MSUCOM faculty member earns prestigious early-career award


Dr. Jason Bazil named one of 11 MSU faculty members who received NSF CAREER awards

Jason Bazil, Ph.D., assistant professor in the Michigan State University Department of Physiology, has earned the National Science Foundation (NSF) Faculty Early Career Development Program (CAREER) award.

According to the NSF, the CAREER award is one of the most prestigious honors to “support early-career faculty who have the potential to serve as academic role models in research and education and to lead advances in the mission of their department or organization.” The award includes a five-year federal grant (MCB-2237117) to support research and educational activities.

“This is a multidisciplinary project with lofty aspirations, so putting all the pieces together in an optimal way will be challenging. That said, working with others to solve this daunting problem will be most rewarding,” Dr. Bazil said. “I look forward to working with students, colleagues and friends to learn new things about how mitochondrial structure influences their ability to perform their function.”

Mitochondria research powering health care

Dr. Bazil’s work in mitochondria research began as a postdoctoral fellow at the University of Michigan, where he one day ran calcium loading experiments involving isolated heart mitochondria. He noticed something odd. When the calcium loading got too high, mitochondrial adenosine triphosphate (ATP) production was significantly and unexpectedly impaired. Since then, he has been studying the organelle and its long-standing phenomena that has stumped researchers across the globe.

“This field provides some of the most challenging puzzles to solve! I am interested in how systems work and seek ways to control them,” he said. “Mitochondria are a great subject for these interests – metabolism is foundational to all life, and mitochondria constitute a major element of metabolism.”

Since joining MSU in 2016, Dr. Bazil has built a talented team,which includes undergraduate students, a postdoctoral fellow, a Ph.D. student and a D.O.-Ph.D. student, who contribute to the innovative research produced by the Bazil Lab.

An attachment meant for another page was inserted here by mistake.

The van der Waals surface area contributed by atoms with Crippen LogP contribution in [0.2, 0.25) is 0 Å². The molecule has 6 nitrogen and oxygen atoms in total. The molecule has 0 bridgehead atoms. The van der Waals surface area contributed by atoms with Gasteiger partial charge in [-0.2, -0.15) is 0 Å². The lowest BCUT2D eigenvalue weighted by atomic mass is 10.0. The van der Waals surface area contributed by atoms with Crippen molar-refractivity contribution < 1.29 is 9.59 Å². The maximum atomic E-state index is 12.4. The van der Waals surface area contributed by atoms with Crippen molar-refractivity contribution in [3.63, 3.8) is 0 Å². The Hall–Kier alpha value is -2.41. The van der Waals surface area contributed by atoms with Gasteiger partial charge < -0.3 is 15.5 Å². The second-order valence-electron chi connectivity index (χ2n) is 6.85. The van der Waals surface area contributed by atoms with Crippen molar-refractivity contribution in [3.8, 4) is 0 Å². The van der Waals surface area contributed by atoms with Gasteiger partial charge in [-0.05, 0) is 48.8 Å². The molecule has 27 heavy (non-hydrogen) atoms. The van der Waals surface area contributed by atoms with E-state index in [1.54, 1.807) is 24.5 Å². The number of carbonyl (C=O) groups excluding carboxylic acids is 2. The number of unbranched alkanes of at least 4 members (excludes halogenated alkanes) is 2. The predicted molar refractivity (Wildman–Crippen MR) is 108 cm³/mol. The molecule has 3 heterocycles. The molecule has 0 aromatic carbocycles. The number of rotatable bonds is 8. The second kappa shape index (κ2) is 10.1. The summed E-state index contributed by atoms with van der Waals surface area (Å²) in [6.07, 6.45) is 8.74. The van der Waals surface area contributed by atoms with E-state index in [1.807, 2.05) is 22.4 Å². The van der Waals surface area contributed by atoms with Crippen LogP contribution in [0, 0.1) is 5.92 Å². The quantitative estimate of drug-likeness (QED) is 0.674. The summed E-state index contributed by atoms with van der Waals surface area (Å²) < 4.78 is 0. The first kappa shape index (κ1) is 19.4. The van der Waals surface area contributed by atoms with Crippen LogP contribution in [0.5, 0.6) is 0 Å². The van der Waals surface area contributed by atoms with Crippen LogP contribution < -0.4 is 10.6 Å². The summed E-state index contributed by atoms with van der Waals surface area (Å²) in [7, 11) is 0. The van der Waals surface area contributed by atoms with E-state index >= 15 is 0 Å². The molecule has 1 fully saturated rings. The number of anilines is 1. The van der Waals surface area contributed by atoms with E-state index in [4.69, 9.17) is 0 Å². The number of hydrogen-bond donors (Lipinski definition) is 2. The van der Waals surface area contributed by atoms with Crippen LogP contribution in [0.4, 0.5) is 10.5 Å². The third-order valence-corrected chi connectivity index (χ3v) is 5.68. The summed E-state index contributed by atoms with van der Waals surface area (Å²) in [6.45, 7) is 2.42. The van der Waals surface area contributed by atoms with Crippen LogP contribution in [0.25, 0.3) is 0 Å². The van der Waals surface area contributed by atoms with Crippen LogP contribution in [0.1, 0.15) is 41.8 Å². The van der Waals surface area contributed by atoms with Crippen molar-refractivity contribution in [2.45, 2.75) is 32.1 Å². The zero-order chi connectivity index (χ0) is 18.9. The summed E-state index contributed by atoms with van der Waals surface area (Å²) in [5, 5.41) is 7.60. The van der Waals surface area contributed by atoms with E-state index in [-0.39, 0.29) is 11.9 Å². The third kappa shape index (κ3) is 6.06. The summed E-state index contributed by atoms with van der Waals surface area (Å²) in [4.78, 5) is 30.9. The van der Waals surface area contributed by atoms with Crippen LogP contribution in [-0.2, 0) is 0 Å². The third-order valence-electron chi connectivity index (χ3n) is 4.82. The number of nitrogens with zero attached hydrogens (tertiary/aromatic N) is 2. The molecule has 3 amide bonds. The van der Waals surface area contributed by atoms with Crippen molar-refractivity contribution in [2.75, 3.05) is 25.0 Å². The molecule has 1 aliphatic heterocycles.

The short-term goal of Dr. Bazil’s research is to demonstrate that ultrastructure (how the various compartments inside mitochondria are aligned, distributed and connected) is a major governing factor behind the metabolic behavior of mitochondria. The long-term goal is to develop sophisticated, spatial models of mitochondrial metabolism that reveal causal origins of various disease pathologies.

“This work has the potential to open up new therapeutic approaches to treating mitochondrial disorders,” Dr. Bazil said. “Mitochondria are essentially little batteries for your cells, and we still have so much more to learn about them.”

Advice for pursuing research

For those interested in research, Dr. Bazil recommends having “a solid mental model of what we call reality in your mind about the problem you’re interested in,” which requires exploring and reading diverse perspectives to “avoid getting locked into dogma.” He suggests finding the leaders in the field and reading their work, then generating flow charts to attempt to establish causality chains. With this background, he advises using the mental model to look for inconsistencies, incongruencies and gaps in knowledge.

“Finally, use well-designed experiments to unravel the mysteries of life and enjoy the fruits of your labor,” he said. “This is a difficult and complicated process, but it is extremely satisfying when things go right.”

Learn more about MSU’s NSF CAREER awardees at the MSU Office of Research and Innovation.


By Elexi Dailey